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OU ECON 1123 - Externalities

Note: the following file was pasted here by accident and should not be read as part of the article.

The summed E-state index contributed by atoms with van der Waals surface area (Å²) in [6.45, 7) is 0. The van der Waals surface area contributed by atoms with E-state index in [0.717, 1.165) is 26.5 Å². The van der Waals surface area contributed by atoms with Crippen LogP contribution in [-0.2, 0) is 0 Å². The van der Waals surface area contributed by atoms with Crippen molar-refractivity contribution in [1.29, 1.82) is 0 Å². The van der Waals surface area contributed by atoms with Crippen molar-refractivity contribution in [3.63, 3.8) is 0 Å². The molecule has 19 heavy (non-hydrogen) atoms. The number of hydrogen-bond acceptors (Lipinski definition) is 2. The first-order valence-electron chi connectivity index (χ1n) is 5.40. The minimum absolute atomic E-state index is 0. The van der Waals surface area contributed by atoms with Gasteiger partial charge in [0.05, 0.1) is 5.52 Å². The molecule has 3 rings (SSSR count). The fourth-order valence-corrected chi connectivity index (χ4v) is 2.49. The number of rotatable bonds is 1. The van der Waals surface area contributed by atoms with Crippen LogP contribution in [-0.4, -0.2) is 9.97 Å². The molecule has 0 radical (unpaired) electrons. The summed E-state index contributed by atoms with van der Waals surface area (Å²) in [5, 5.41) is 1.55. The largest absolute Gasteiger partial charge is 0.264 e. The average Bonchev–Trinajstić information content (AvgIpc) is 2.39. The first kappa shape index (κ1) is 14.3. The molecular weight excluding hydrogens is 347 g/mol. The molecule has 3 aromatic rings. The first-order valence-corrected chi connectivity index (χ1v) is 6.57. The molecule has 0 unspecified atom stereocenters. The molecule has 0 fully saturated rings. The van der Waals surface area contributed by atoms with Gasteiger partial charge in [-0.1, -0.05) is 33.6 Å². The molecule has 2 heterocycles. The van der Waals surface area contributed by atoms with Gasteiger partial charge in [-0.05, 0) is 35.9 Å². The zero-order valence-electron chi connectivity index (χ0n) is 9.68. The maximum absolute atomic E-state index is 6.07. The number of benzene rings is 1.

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ECON 1123 1st Edition Lecture 17 Outline From Previous Lecture (Lecture 16)I. Monopoly and Economic EfficiencyII. An extension of the competitive model: ExternalitiesA. Characteristics of Private goods and public goodsB. Positive externalities: External BenefitsC. Negative Externalities: External CostsOutline Lecture 17I. Private Goods and Public Goods demand schedulesII. Positive Externalities (or external benefits) revisitedIII. Negative Externalities (or external costs) pollutionLecture 17 NotesI. Private Goods and Public Goods demand schedulesPrivate goods- rival and exclusion of non-payers (free riders) is feasibleYou use horizontal addition to derive the market (society’s) demand schedulePublic goods- non-rival and exclusion of non-payers is difficult and costlyII. Positive Externalities (or external benefits) revisitedEducation is a good that generates a positive external benefits such as better healthcare and overall knowledge.When drawing a diagram to show this you will have one supply curve that goes up like it normally would that will be labeled the sum of Marginal Cost (from the individual firms) Then you will have a private demand schedule drawn just like normal, but then, to the right of the private demand you draw the external demand curve. Where the external demand curve meets the x axis you draw a dotted line up and by vertical summation draw a demand curve on top of private demand that will equal private demand and external demand. This will be the demand of society. Note: External Demand is not taken into account by the market because no one is willing to voluntarily pay for it. This demand is revealed by an imprecise political process.Q society> Q private-> Market “Failure”Policies will be put in place to increase Q of education like subsides and regulationsThese notes represent a detailed interpretation of the professor’s lecture. GradeBuddy is best used as a supplement to your own notes, not as a substitute.This will make the external demand smaller in your graph so that when you draw your d private you can add d external on top of it and where supply intersects this new d society schedule you will have your private Q equal Q society. This is what we are after and this means there will be no market failureIII. Negative Externalities (or external costs) pollutionPollution generates costs to the environment that are not voluntarily taken into account by the private marketSuppose a “mixed” private good generating external cost or pollution Note: Whereas with positive externalities the supply stays the same and we play with the demand, now the demand will stay the same and we will play with supplyYou will draw your downward sloping demand schedule like always, then draw two marginal costs schedules, the one to the left the sum of marginal costs for firms which gives us our supply curve, and to the right the marginal cost for the external which is the pollution. Then, we draw society’s supply which will be the most to the left. This is because the supply is higher because it is the sum of the two previously mentioned supply curves.Now we will have Q society>Qprivate-> Market “failure”Note: any time Q private and Q society are not equal we have market failureTo try to combat this there are policies like taxes and regulationsTo learn more about externalities when preparing for the exam read our textbook by Stone pages


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